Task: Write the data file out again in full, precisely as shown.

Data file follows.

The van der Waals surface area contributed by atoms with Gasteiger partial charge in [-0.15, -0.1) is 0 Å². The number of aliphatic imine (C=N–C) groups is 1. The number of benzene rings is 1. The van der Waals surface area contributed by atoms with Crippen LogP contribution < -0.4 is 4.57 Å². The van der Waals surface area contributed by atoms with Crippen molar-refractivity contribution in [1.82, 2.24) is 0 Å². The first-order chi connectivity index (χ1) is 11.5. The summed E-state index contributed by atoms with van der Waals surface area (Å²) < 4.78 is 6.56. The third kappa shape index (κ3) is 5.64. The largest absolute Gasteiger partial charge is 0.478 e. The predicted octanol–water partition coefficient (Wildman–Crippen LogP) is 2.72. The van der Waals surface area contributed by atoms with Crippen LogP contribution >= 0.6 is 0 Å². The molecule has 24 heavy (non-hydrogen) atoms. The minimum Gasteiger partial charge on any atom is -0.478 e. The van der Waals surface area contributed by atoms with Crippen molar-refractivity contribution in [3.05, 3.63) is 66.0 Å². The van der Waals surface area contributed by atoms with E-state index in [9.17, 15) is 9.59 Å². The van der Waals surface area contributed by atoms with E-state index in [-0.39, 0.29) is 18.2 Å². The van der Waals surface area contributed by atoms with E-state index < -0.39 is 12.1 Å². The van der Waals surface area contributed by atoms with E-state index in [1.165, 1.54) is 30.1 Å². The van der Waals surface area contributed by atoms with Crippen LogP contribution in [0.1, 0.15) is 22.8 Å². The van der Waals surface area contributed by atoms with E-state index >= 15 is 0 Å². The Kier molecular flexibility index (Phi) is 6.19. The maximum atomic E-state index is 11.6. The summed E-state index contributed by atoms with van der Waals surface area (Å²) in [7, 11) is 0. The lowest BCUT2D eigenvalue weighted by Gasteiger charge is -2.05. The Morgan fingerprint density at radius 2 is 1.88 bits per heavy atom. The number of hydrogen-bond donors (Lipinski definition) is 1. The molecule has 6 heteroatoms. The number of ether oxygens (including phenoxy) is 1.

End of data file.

The van der Waals surface area contributed by atoms with Gasteiger partial charge in [-0.15, -0.1) is 0 Å². The number of aliphatic imine (C=N–C) groups is 1. The number of benzene rings is 1. The van der Waals surface area contributed by atoms with Crippen LogP contribution < -0.4 is 4.57 Å². The van der Waals surface area contributed by atoms with Crippen molar-refractivity contribution in [1.82, 2.24) is 0 Å². The first-order chi connectivity index (χ1) is 11.5. The summed E-state index contributed by atoms with van der Waals surface area (Å²) < 4.78 is 6.56. The third kappa shape index (κ3) is 5.64. The largest absolute Gasteiger partial charge is 0.478 e. The predicted octanol–water partition coefficient (Wildman–Crippen LogP) is 2.72. The van der Waals surface area contributed by atoms with Crippen LogP contribution >= 0.6 is 0 Å². The molecule has 24 heavy (non-hydrogen) atoms. The minimum Gasteiger partial charge on any atom is -0.478 e. The van der Waals surface area contributed by atoms with Crippen molar-refractivity contribution in [3.05, 3.63) is 66.0 Å². The van der Waals surface area contributed by atoms with E-state index in [9.17, 15) is 9.59 Å². The van der Waals surface area contributed by atoms with E-state index in [-0.39, 0.29) is 18.2 Å². The van der Waals surface area contributed by atoms with E-state index < -0.39 is 12.1 Å². The van der Waals surface area contributed by atoms with E-state index in [1.165, 1.54) is 30.1 Å². The van der Waals surface area contributed by atoms with Crippen LogP contribution in [0.1, 0.15) is 22.8 Å². The van der Waals surface area contributed by atoms with E-state index >= 15 is 0 Å². The Kier molecular flexibility index (Phi) is 6.19. The maximum atomic E-state index is 11.6. The summed E-state index contributed by atoms with van der Waals surface area (Å²) in [7, 11) is 0. The lowest BCUT2D eigenvalue weighted by Gasteiger charge is -2.05. The Morgan fingerprint density at radius 2 is 1.88 bits per heavy atom. The number of hydrogen-bond donors (Lipinski definition) is 1. The molecule has 6 heteroatoms. The number of ether oxygens (including phenoxy) is 1.